Not only does this starve the engine of robust fuel spray, it also allows unburnt fuel vapors to enter the manifold, diluting incoming air and robbing power. It’s a double whammy that can stop an engine dead in its tracks.
The fix is simple – just keep your tank well topped off during the winter months. This gives a nice liquid cushion for the pump inlet to avoid sucking vapors from the bottom of the tank. Once temperatures warm up in spring, evaporation decreases and lower fuel levels become less problematic. But heading into a polar vortex or Siberian cold snap? Keep that tank filled up!
Does Parking in a Garage Help?
When old Jack Frost is nipping at your nose, another smart preparatory move is to park your vehicle in a garage if at all possible. This shelters your car from the harshest overnight and early morning cold snaps that can sap battery power and cause components under the hood to contract dangerously.
While modern engines and lubricants are engineered to withstand even extreme subzero temperatures while running, severe cold has a greater impact on parked vehicles. Prolonged exposure allows the battery electrolyte to crystallize, reducing available cranking amps. The viscosity of engine oil and transmission fluid also increase dramatically as overnight lows plummet. This makes it much harder for the starter motor to churn the engine over. Metal engine parts can even contract slightly and lead to harder starting.
By contrast, parking indoors reduces thermal shock by keeping your vehicle closer to the ambient garage temperature overnight. The warm enclosure provides a buffer against frigid overnight air, allowing a smoother cold start come morning. Your initial crank will sound quicker and stronger.
If indoor parking isn’t an option, even covering your car with a thick insulated blanket can provide some cold protection. Just be sure to remove it completely before driving to avoid the cloth getting caught in moving components. And leaving your car idling to warm up is wasteful of fuel. A better tactic is to ease gently down the road until reaching normal operating temperature.
Do Battery Warmers and Block Heaters Help?
For folks dealing with regular subzero temperatures, investing in additional battery and engine preheating systems can make a huge difference in cold weather starting capability. Two popular options are:
Battery blankets/warmers – These are microfiber insulating sleeves that wrap around the battery. Some have heating elements that raise battery temperature to improve cranking amperage. Just be careful not to overheat the battery.
Engine block heaters – These electric heating elements warm the engine coolant overnight to reduce viscosity. Somecirculate warm coolant directly through the oil gallery. They plug into a regular wall outlet. Installing an interior timer allows preheating the engine a couple hours before your morning departure. Even periodic use improves cold starting performance.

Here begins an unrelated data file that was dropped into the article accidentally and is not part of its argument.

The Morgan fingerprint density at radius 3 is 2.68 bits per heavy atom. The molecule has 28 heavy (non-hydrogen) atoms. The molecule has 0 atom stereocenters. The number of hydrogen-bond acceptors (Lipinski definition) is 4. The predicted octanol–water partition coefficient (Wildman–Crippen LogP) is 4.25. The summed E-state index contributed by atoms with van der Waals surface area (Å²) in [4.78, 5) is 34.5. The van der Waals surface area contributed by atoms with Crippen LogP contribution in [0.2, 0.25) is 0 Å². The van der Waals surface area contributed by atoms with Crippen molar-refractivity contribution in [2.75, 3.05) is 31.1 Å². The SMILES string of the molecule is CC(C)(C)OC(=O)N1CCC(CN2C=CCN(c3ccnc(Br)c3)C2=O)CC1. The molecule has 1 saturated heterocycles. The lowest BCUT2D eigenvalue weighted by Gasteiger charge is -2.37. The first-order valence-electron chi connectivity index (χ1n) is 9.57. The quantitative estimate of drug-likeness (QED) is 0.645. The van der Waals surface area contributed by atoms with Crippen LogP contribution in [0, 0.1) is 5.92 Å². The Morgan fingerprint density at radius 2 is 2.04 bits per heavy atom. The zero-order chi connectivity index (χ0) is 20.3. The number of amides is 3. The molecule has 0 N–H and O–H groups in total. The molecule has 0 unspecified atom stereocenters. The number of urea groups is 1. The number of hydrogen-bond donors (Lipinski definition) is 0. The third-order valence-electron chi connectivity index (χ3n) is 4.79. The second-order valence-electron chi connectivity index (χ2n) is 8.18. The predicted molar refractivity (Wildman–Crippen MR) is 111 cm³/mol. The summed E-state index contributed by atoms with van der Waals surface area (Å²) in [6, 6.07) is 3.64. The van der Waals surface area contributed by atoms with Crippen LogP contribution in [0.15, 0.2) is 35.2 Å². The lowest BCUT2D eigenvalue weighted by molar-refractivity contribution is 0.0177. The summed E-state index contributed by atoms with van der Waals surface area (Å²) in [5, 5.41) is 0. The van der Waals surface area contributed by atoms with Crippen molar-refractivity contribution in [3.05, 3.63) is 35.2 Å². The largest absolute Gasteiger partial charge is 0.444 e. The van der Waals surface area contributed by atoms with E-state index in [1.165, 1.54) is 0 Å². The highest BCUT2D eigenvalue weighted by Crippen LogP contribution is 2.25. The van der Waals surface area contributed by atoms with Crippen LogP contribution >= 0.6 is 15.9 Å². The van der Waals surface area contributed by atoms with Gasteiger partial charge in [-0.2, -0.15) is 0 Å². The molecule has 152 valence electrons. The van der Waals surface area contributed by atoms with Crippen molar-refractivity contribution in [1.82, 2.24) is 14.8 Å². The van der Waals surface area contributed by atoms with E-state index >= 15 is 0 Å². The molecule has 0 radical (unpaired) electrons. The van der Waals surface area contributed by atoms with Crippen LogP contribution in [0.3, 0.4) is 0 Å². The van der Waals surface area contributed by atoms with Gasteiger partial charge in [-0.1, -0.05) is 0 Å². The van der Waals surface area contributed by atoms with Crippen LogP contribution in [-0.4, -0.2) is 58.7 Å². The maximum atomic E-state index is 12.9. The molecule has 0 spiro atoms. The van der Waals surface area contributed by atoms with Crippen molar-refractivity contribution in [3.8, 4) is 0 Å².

While not mandatory, having one or both of these systems offers inexpensive insurance against getting stuck on the coldest days. They take the bite out of extreme winter battery and engine conditions. Just remember to unplug the block heater cord before driving away. And remove battery blankets so they don’t catch fire or chafe and short out. A little preparation goes a long way!
Reviewing Other Cold Weather Startup Tips
To boost your battery’s cranking potential and make the most of your engine’s cold-weather performance, it helps to follow some additional winter driving best practices:
- Check fluid levels – Top off antifreeze, brake fluid, transmission fluid, and windshield wipers to rated levels. Use winter grade washer fluid with antifreeze.
- Inspect ignition system – Weak spark plugs, bad coils, and faulty ignition modules can worsen hard starting. Replace worn components.
- Change fuel filter – Clogged filters prevent robust fuel delivery and pressure needed for winter starts.
- Use winter tires – They provide much better traction and mobility in icy, snowy conditions. Don’t get stuck behind the wheel spinning.
- Pack an emergency kit – Include a flashlight, jumper cables, traction mats, blankets, non-perishable snacks, medications, flares, and other cold weather gear.
- Check tire pressures – Lower pressure improves traction on snow and ice. Inflate to guidelines for cold conditions.
- Clear ice – Make sure wiper blades aren’t frozen to windshield and all lights are free of ice and snow buildup before driving.
For a full winter prep checklist, consult your owner’s manual maintenance schedule. Advance preparation helps avoid being caught off guard by Old Man Winter. Stay on top of basic maintenance and your ride will take everything the cold weather season throws at it in stride.
The Bottom Line
So when temperatures really bottom out, what’s the lowest temperature the average car can still start at?
Let’s recap the key benchmarks:
- With a decent battery and proper viscosity oil, most modern cars start okay in the range of 0°F/-18°C or perhaps slightly below. Owners report they can usually get their vehicles going to at least -10°F/-23°C if well maintained.
- Upgrading to a high performance battery with 800+ cold cranking amps enables starting around -20°F/-29°C for some vehicles.
- Extreme cold weather batteries with 1000+ amps may allow starts at up to -30°F/-34°C.
- Once ambient air temperatures plummet below -40°F/-40°C, it becomes very difficult for all but the most cold-hearty vehicles to turnover and start. Even diesel engines with grid heaters usually fail below -40°.
Of course, the exact lowest starting temperature depends greatly on the make and model of vehicle, engine size, battery condition, oil viscosity, and other factors like gas tank level and preheating capacity.
A big eight cylinder truck engine is typically easier to start in bitter cold than a small four cylinder economy car. And newer cars with advanced glow plugs and piston rod heaters fare better than older, carbureted models without cold start aids.
The bottom line is that with some preparation and robust equipment, you can keep your ride ready to roll even when the temps drop down to -30° or lower on the coldest winter days. That gives you confidence to go about your business and not worry whether your engine will catch and fire up as needed. Just follow the battery, oil, and winter prep tips provided above and you’ll drive through the deep freeze without a hitch.
Stay warm and safe travels! Let me know if you have any other cold weather driving questions.